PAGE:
Interpreting the main provisions in ISDA Master Agreements (Waterfall IIC)

Christopher Robinson, partner at Freshfields Bruckhaus Deringer LLP, assesses the key takeaways from the judgment in the Lehman ‘Waterfall’ litigation, which addresses the interpretation of the main provisions in the ISDA Master Agreements concerning interest on sums due following the close-out of transactions upon early termination.

Original news

Re Lehman Brothers International (Europe) Lomas and others v Burlington Loan Management Ltd and other [2016] EWHC 2417 (Ch), [2016] All ER (D) 40 (Oct)

The Companies Court ruled on a number of issues concerning the application of statutory interest, under rule 2.88 of the Insolvency Rules 1986, SI 1986/1925, on debts proved in the administration of Lehman Brothers International (Europe) (LBIE).

What are the key takeaways from the Waterfall IIC case?

Subject to any appeal, the case provides important guidance on legal issues relating to default interest under the ISDA Master Agreement (and certain other agreements), although it does not address the facts of individual claims for default interest.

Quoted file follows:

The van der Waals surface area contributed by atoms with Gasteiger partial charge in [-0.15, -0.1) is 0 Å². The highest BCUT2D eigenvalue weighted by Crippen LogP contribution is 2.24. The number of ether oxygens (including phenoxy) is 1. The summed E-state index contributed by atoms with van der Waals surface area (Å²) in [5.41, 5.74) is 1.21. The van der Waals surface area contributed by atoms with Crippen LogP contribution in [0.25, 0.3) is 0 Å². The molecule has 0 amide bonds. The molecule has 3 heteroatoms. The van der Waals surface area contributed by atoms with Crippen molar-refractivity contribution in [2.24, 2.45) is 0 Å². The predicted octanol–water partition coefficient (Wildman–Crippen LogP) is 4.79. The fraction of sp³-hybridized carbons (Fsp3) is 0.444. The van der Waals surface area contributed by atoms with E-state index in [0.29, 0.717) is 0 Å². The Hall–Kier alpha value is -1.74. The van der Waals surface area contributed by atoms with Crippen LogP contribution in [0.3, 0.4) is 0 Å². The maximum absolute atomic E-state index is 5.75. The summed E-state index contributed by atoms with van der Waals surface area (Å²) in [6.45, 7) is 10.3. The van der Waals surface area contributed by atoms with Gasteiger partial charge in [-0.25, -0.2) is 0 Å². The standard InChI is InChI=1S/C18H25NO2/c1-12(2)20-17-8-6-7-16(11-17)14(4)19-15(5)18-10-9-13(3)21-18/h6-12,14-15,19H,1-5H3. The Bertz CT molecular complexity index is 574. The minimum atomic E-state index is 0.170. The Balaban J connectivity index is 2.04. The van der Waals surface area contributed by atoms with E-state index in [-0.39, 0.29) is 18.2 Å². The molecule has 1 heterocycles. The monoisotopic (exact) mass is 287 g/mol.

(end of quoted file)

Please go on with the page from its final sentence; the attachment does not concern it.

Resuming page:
The ISDA Master Agreement provides that, when a party to an ISDA Master Agreement defaults on a payment obligation, the person to whom the payment is due (known as the ‘relevant payee’) is entitled to interest at the ‘default rate’ on the amount of that payment. The default rate is defined (in summary) as the rate the relevant payee certifies to be the cost to it if it were to fund or of funding the amount of the payment, plus 1% per annum.

The case provides guidance on the way in which a default rate can be calculated by a relevant payee in accordance with this contractual definition.

There are three key takeaways from the decision.

First, the judge decided that cost of funding is to be determined by reference to the cost which the relevant payee is, or would be, required to pay in borrowing the amount in question under a loan transaction. The non-defaulting party cannot calculate interest by reference to his cost of equity funding.

However, the case leaves the non-defaulting party significant discretion (subject to the constraints of rationality and good faith) in calculating their borrowing rate. The borrowing rate can be an actual rate, where the relevant payee has in fact borrowed the amount due to it, or a hypothetical borrowing rate. Overnight or term funding may, depending on the facts, be used to calculate the borrowing rate. The borrowing rate need not be the lowest borrowing rate available to the relevant payee, although the judge held it must not ‘exceed that which the borrower knows to be or which could be available to it in the circumstances pertaining to its business, having regard to the permitted object of the borrowing’.